Release Date ~ May 1, 2012
Little, Brown Books for Young Readers ~ Hachette
ARC received from HBG Canada
Happily ever after is a thing of the past.
A series of natural disasters has decimated the earth. Cut off from the rest of the world, England is a dark place. The sun rarely shines, food is scarce, and groups of criminals roam the woods, searching for prey. The people are growing restless.
When a ruthless revolutionary sets out to overthrow the crown, he makes the royal family his first target. Blood is shed in Buckingham Palace, and only sixteen-year-old Princess Eliza manages to escape.
Determined to kill the man who destroyed her family, Eliza joins the enemy forces in disguise. She has nothing left to live for but revenge, until she meets someone who helps her remember how to hope—and to love—once more. Now she must risk everything to ensure that she not become... The Last Princess.
The Last Princess attempts to deliver a highly sophisticated blend of numerous elements; it's set in a futuristic world, but one that isn't so far off. Many of its features are remarkably familiar and it even has a somewhat Victorian feel. I've read one book that tried a similar strategy (Dearly, Departed by Lia Habel) in terms of setting, and while I enjoyed reading The Last Princess there were still a few shortfalls to the story.
I'd also say that there seems to be an Anastasia (Romanov) inspiration for it; there are quite a few parallels to some theories regarding her possible survival during the Russian Revolution of 1917. Definitely a neat idea!
- Political revolution:
Okay, confession: I'm a political science major and I specialized in political theory/philosophy. So it makes sense why, unlike most people, I seem to have more of a (nerdy) appreciation for the political movements and ideologies woven in to the story. I'm not sure if Galazy Craze intended The Last Princess to be a remark on politics in any way, but the story itself raises some excellent questions; Eliza's royal family and the monarchy have failed to protect their citizens. So revolutionary stirrings begin to take place. But they soon realize that civil war is ugly- and it isn't entirely clear whaat the best answer is to save England- and this has a realistic aspect to it that is readily familiar to political discussions. I don't want to get TOO nerdy on you, but it definitely riases the question of good governance and the role of war in states (which gets me all excited and passionate, I could honestly go on for 20 pages about this. But i won't, for your sake).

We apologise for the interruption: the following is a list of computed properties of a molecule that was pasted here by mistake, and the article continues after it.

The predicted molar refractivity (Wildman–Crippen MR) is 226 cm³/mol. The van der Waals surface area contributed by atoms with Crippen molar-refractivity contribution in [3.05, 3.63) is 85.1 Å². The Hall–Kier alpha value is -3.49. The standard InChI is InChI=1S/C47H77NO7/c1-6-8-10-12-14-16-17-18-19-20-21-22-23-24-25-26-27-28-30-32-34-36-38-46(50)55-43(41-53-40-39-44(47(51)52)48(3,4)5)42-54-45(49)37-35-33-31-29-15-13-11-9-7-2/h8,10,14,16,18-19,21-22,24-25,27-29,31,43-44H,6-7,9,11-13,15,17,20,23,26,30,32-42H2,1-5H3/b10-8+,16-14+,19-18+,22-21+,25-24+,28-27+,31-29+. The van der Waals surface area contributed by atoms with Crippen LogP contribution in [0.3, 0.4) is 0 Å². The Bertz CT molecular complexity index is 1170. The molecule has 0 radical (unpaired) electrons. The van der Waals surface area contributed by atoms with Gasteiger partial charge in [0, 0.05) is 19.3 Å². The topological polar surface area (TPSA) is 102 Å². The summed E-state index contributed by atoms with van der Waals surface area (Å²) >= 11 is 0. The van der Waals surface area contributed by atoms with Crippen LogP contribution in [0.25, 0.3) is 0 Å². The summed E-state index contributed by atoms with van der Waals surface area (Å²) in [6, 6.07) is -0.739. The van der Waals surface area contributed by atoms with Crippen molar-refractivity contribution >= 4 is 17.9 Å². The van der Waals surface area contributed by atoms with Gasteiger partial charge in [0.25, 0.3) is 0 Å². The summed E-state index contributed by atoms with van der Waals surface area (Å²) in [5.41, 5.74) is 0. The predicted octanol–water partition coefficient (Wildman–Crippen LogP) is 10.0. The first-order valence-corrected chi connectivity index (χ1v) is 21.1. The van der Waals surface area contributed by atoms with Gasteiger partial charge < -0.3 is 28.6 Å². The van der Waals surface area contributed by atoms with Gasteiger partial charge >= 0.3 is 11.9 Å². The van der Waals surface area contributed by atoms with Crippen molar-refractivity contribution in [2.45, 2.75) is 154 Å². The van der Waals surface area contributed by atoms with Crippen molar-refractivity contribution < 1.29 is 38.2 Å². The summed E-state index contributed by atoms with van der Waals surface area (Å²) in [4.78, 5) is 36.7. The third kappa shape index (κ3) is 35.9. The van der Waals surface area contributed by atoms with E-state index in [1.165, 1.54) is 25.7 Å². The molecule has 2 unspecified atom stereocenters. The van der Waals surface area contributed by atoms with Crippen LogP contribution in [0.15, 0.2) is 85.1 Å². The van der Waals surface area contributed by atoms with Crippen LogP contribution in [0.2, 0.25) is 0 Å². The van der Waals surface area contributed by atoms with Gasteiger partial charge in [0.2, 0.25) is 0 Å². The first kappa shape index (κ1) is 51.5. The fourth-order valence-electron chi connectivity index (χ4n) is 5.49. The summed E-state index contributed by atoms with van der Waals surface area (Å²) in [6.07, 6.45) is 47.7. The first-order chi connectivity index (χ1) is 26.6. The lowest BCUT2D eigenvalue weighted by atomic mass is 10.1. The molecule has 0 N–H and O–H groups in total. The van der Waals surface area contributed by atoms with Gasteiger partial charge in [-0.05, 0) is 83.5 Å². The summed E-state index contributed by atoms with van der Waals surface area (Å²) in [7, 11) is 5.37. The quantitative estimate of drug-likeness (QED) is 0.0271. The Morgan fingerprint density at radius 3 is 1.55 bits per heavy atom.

- Eliza's bravery and dedication:
Eliza is an extraordinary character, and she is the perfect fit for a story revolving around the idea of a last surviving princess. She has such strong motivations to save both her family and her country, but at the same time she can acknowledge the mistakes of the past and see where things went wrong. She's willing to see the changes that need to take place, and she'll do as much as she can to see them through. Plus, she allows very little (such as romance) to deter her from her tasks at hand (remarkable in a YA heroine).
- A VERY fast-paced, standalone* novel:
One thing to love right off the bat about this book is that it isn't the first part of a series like many other books. Because of this, The Last Princess moves along quite quickly and has a fast pace. It doesn't slow down, but at the same time...
I would have rated the book 3 stars because there were too many plot holes and little explanation crammed into one book; but I rate my books based on how I enjoy them, rather than a full critical analysis. And I truly did enjoy this one, its characters and I found Galaxy's writing to be quite enjoyable and experienced. And I thought the premise of the story was brilliant, and an idea I'd love to read more of in YA books.
*UPDATE: I stand corrected! This one is NOT a standalone novel, and a sequel is planned. However, I still think this one moved along a little TOO quickly and could've been spread over two books itself.